Lyndryth, Protector of the Lost
When The Last Ember Falls...
Of all the dragons come before him, the Mysterious, the Clever, the Dead, and the Missing—Lyndryth was the most important of them all, or, at least, that is what he would come to realize. But truth be told, Lyndryth was a strange, homely looking dragon, a rich deep purple skinned beast sporting a spiked-back and gapped teeth; he was: “Lyndryth, the Protector of Creatures”, a mighty fine name if it wasn’t for all the chub that bunched around his oversized middle like a tubby inchworm.
Lyndryth stood by the side of the bending lake looking out at his reflection before kicking snow around the soft edges and turning to suck in his protruding stomach. He breathed in deeper, arching his back and squaring his shoulders; slurping air into his lungs until he felt the familiar burn bursting in his chest.
“I look more like a dinosaur than a dragon…” he exhaled, scoffing dejectedly at his unchanging reflection—wondering how he would be treated if he was taller, leaner, or more menacing. He was about to try again when a wailing cry exploded off in the distance, the sound unlike anything he had ever heard before.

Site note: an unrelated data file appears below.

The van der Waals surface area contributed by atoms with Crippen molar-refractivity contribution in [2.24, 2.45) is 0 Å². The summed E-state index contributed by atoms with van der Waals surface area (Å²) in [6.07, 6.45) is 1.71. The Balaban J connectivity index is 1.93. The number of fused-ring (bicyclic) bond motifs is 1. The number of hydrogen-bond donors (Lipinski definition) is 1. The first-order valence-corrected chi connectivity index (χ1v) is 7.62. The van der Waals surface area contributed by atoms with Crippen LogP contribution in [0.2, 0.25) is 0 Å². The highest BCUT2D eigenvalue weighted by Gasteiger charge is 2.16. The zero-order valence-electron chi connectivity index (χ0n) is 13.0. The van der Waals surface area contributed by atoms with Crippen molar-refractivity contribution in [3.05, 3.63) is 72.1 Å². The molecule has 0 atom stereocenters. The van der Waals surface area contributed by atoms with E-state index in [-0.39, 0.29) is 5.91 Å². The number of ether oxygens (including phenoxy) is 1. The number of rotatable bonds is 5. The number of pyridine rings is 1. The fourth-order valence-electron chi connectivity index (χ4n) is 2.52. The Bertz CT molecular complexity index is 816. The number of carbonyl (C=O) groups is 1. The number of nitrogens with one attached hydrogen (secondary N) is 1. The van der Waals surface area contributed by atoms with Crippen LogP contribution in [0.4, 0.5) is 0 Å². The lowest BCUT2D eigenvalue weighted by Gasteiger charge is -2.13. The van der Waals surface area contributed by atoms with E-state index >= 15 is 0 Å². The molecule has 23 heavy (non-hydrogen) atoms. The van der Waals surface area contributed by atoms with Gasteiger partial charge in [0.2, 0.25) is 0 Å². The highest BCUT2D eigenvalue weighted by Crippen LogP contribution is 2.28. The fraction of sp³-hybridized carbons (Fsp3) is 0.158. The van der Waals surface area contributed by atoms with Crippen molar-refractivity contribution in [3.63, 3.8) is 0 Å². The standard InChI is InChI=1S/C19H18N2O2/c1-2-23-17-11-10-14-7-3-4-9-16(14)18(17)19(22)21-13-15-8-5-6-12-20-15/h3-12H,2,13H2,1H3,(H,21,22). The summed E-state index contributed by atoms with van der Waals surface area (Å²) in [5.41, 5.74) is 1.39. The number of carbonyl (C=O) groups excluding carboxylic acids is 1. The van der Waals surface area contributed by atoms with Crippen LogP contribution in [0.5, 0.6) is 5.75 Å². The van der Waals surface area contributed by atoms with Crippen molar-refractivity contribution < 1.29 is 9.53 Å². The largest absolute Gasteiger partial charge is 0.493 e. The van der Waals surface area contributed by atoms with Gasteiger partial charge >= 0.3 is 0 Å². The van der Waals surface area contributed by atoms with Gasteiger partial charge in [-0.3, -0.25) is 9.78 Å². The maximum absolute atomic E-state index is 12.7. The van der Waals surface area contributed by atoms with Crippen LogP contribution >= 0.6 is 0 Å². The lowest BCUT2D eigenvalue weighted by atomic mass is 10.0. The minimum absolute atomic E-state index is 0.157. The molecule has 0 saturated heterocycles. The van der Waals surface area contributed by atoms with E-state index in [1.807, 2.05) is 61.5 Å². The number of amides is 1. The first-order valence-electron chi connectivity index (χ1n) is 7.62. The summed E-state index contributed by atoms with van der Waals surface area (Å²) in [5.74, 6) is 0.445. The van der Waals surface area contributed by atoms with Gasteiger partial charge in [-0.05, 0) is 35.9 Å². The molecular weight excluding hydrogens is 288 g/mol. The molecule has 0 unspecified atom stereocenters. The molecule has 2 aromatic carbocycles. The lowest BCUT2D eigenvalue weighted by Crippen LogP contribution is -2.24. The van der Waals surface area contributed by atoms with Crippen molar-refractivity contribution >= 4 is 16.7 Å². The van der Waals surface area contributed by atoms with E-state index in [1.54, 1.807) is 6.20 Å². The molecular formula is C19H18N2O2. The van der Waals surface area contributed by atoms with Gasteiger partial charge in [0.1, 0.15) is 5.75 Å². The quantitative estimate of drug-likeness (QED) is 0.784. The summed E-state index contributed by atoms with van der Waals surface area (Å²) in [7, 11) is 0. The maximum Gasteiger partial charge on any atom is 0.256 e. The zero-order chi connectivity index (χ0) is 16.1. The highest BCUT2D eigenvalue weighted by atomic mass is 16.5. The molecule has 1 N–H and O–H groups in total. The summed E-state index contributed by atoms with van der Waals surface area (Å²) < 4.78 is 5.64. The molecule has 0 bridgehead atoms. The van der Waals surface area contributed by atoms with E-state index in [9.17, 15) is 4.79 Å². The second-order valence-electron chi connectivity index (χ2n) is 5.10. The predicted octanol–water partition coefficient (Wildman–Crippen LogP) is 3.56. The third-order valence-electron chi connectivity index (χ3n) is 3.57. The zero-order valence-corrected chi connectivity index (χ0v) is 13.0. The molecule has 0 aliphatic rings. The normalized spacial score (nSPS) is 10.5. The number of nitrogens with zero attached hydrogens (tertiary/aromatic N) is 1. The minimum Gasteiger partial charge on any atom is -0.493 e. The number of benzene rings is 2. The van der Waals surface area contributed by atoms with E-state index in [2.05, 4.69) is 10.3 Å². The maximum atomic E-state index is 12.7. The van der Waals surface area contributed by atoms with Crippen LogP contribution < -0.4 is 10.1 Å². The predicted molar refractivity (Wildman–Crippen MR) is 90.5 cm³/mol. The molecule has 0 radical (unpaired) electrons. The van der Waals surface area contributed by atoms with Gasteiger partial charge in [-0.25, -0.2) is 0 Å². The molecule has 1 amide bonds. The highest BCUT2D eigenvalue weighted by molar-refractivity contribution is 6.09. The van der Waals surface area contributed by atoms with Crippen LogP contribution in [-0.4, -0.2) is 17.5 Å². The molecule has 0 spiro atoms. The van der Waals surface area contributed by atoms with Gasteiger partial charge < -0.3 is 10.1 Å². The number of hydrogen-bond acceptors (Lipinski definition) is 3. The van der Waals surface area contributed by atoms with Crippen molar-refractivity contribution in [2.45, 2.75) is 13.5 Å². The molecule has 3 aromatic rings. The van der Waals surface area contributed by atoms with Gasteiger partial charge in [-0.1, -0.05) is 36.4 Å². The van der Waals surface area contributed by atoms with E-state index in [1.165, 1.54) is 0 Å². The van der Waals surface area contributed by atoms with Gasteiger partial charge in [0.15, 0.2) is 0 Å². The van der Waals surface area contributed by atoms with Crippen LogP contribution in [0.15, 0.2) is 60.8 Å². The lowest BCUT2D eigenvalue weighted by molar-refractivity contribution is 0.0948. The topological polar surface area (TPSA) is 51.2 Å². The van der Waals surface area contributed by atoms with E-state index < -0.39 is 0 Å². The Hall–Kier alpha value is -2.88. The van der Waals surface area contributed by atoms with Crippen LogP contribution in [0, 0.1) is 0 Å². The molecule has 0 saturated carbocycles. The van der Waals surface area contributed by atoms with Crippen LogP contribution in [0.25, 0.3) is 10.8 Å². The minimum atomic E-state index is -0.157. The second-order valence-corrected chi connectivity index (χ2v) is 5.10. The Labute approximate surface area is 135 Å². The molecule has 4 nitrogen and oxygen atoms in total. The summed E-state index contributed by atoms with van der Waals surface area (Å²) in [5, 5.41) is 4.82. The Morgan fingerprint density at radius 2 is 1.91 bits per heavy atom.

Lyndryth bunched up his nose, hoping to gain a scent lead. Instead, simmering smoke escaped from his nostrils, barely missing a colony of tiny two-headed howlers that scattered beneath his feet, their hair singed and flaming as they shoved their heads into the soft ice for relief; their cursing barely audible over the cries echoing around them. As Lyndryth strained to hear, he knew he had to get closer. The agonizing wails were growing steadier by the minute, whatever it was, the creature was clearly pained, frightened, maybe even hurt and Lyndryth knew he had to help, if it was the last thing he did.
Of course it was nothing short of a minor miracle that Lyndryth had managed to propel himself up just enough to drag his dull claws along the low-lying shrubs, his talons filed down from years of sedentariness. He much preferred to live the life of leisure, grazing on sea-grass and burnt-ended Grifflemares—surprisingly colorful wingless, autumnal beasts that wandered near the lake bed. They were easy to catch, and quite tasty—the perfect afternoon snack for a dragon who absolutely hated flying, and naturally, it was in times like these when his endless gorges would come to bite him as he panted heavily, sweat dripping off his scaly skin as he fought to keep himself in the air.